In addition to the manual manipulations, chiropractors treat patients with a combination of diet, exercise and other lifestyle methods, according to the BLS.
Training and Education for Chiropractors:
Chiropractors typically graduate from an accredited chiropractic school. They do not have an MD or DO degree from a medical school; instead they earn a D.C. (Doctor of Chiropractic) degree. Currently, chiropractic candidates are not required to have a bachelor's degree before entering chiropractic school. However, many students do complete a bachelor's program, and a minimum of 90 semester hours of undergraduate coursework is required for acceptance into a chiropractic program.
The chiropractic course is typically a total of four years, but some programs vary in length. The focus of the classroom coursework, like many other health careers, entails courses in the sciences such as anatomy, physiology, biology, biochemistry, and pathology. In addition to classroom requirements, lab and clinical training are required components of the chiropractic education. According to the BLS, there are 16 accredited chiropractic programs nationwide.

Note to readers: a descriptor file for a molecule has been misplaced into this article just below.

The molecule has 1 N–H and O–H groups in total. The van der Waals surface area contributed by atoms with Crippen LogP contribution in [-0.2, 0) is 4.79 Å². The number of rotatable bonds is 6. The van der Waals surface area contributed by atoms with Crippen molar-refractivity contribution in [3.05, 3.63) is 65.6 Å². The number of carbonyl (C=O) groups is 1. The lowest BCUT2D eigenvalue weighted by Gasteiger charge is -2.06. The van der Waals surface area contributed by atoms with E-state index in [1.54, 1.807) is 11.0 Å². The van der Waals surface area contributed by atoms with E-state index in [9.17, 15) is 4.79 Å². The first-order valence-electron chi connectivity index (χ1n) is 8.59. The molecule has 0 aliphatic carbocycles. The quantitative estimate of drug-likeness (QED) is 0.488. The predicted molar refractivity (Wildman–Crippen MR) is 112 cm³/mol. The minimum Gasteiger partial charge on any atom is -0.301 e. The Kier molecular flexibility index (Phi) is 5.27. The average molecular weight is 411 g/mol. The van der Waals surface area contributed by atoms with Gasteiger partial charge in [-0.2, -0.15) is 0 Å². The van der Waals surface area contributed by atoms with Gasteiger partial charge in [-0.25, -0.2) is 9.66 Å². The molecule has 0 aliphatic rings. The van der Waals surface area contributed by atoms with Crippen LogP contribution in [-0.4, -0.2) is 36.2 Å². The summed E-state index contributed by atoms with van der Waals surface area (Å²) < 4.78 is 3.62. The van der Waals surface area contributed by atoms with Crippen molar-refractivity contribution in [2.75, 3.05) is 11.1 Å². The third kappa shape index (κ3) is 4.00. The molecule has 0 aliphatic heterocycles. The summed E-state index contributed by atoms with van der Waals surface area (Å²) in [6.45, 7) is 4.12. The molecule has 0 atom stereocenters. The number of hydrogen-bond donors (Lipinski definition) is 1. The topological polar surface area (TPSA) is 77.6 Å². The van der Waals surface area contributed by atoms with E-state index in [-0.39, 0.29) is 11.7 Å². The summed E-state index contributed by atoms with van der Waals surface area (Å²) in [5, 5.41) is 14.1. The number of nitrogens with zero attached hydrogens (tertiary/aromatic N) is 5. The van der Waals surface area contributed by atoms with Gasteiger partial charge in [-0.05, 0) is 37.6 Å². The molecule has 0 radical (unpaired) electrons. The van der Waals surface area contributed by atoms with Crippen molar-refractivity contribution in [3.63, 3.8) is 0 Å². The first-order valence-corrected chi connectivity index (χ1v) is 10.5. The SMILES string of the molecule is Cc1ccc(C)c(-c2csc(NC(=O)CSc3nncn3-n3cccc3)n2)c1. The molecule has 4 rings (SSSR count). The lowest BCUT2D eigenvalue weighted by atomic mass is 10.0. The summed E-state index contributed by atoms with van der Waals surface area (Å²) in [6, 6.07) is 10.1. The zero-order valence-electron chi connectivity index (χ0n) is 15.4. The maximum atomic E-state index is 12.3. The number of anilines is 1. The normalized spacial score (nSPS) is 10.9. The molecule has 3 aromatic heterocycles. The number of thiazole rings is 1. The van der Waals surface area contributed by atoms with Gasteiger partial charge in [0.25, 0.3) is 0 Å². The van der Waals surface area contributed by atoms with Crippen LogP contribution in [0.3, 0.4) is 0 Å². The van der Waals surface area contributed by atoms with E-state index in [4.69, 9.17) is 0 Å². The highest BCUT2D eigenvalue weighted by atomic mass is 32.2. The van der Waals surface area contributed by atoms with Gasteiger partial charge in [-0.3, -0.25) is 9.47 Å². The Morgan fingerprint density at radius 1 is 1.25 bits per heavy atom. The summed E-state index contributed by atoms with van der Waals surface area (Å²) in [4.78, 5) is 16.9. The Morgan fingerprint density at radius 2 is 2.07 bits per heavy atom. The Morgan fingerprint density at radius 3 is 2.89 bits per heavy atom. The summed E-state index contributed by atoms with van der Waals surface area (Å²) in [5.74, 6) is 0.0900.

Licensure is required on a national level and is obtained by passing a four-part test by the National Board of Chiropractic Examiners. As with most health careers, continuing medical education (CME) is required to keep licensure current. Some state boards require additional testing, but most recognize the national test.
Job Outlook for Chiropractors:
The outlook for chiropractors is well above average, with about 20% growth predicted between 2008-2018, according to the BLS. There are about 49,100 chiropractors practicing in the U.S. as of 2008, and about 44% of those are self-employed in a solo practice.
Income for Chiropractors:
According to the BLS, the median (mid-point) income for salaried chiropractors is $66,490. According to a survey of chiropractors cited by the BLS, the mean income (average) for chiropractors is $94,454.
Work Environment and Required Skills:
Chiropractors often have to stand for long periods of time. Chiropractors should be in good physical condition. Most chiropractors work in clean, well-lit, comfortable offices.
Chiropractors must enjoy working with people, and have strong communication and interpersonal skills. The profession requires strong math and science skills, as with other health careers. Chiropractors must be able to collect and analyze information and data, assess a situation and develop a plan of action and treatment. Then they must be able to evaluate the progress of the patient and make any necessary adjustments accordingly.